When her identity was finally revealed (critics at first believing her to be a clergyman or clergyman's wife), critical reaction was torn between condemning intellectual pretension in a woman and recognising her accomplishment: domestic realism, moral urgency and deep reflection. In 1859, Adam Bede was attacked as the "vile outpourings of a lewd woman's mind" and withdrawn from libraries, but by the end of her life she was recognised as the greatest living English novelist, particularly admired by Turgenev and Henry James (and Queen Victoria). In 1883 Blackwood's Magazine declared that "Middlemarch gives George Eliot the chiefest claim to stand by the side of Shakespeare". Her reputation waned briefly but was reignited by praise from Virginia Woolf (Middlemarch was "one of the few English novels written for grown-up people") and FR Leavis. source:

extract from "The Lifted Veil" (1859)

Chapter I:

"The time of my end approaches. I have lately been subject to attacks of angina pectoris; and in the ordinary course of things, my physician tells me, I may fairly hope that my life will not be protracted many months. Unless, then, I am cursed with an exceptional physical constitution, as I am cursed with an exceptional mental character, I shall not much longer groan under the wearisome burthen of this earthly existence. If it were to be otherwise--if I were to live on to the age most men desire and provide for--I should for once have known whether the miseries of delusive expectation can outweigh the miseries of true provision. For I foresee when I shall die, and everything that will happen in my last moments.
Just a month from this day, on September 20, 1850, I shall be sitting in this chair, in this study, at ten o'clock at night, longing to die, weary of incessant insight and foresight, without delusions and without hope. Just as I am watching a tongue of blue flame rising in the fire, and my lamp is burning low, the horrible contraction will begin at my chest. I shall only have time to reach the bell, and pull it violently, before the sense of suffocation will come. No one will answer my bell. I know why. My two servants are lovers, and will have quarrelled. My housekeeper will have rushed out of the house in a fury, two hours before, hoping that Perry will believe she has gone to drown herself. Perry is alarmed at last, and is gone out after her. The little scullery-maid is asleep on a bench: she never answers the bell; it does not wake her. The sense of suffocation increases: my lamp goes out with a horrible stench: I make a great effort, and snatch at the bell again. I long for life, and there is no help. I thirsted for the unknown: the thirst is gone. O God, let me stay with the known, and be weary of it: I am content. Agony of pain and suffocation--and all the while the earth, the fields, the pebbly brook at the bottom of the rookery, the fresh scent after the rain, the light of the morning through my chamber-window, the warmth of the hearth after the frosty air--will darkness close over them for ever?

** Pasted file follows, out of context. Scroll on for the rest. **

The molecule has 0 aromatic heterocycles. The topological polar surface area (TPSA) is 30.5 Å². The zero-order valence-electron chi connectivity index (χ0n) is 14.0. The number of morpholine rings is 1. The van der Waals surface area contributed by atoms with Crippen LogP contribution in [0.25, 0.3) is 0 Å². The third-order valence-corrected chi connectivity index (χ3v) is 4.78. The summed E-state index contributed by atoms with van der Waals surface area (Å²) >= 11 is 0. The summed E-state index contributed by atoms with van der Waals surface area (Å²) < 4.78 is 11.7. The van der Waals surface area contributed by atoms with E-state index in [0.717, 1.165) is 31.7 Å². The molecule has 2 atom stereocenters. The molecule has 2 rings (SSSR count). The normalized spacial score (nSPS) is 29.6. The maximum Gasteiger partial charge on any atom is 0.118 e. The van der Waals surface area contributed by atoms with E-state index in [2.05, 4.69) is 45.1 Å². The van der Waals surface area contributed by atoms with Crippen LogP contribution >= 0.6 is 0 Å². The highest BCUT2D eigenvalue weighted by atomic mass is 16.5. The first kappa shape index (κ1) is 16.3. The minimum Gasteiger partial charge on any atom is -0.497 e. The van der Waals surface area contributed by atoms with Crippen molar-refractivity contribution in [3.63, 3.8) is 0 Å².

Darkness--darkness--no pain--nothing but darkness: but I am passing on and on through the darkness: my thought stays in the darkness, but always with a sense of moving onward . . .
Before that time comes, I wish to use my last hours of ease and strength in telling the strange story of my experience. I have never fully unbosomed myself to any human being; I have never been encouraged to trust much in the sympathy of my fellow-men. But we have all a chance of meeting with some pity, some tenderness, some charity, when we are dead: it is the living only who cannot be forgiven--the living only from whom men's indulgence and reverence are held off, like the rain by the hard east wind. While the heart beats, bruise it--it is your only opportunity; while the eye can still turn towards you with moist, timid entreaty, freeze it with an icy unanswering gaze; while the ear, that delicate messenger to the inmost sanctuary of the soul, can still take in the tones of kindness, put it off with hard civility, or sneering compliment, or envious affectation of indifference; while the creative brain can still throb with the sense of injustice, with the yearning for brotherly recognition--make haste--oppress it with your ill- considered judgements, your trivial comparisons, your careless misrepresentations. The heart will by and by be still--"ubi saeva indignatio ulterius cor lacerare nequit"; the eye will cease to entreat; the ear will be deaf; the brain will have ceased from all wants as well as from all work. Then your charitable speeches may find vent; then you may remember and pity the toil and the struggle and the failure; then you may give due honour to the work achieved; then you may find extenuation for errors, and may consent to bury them.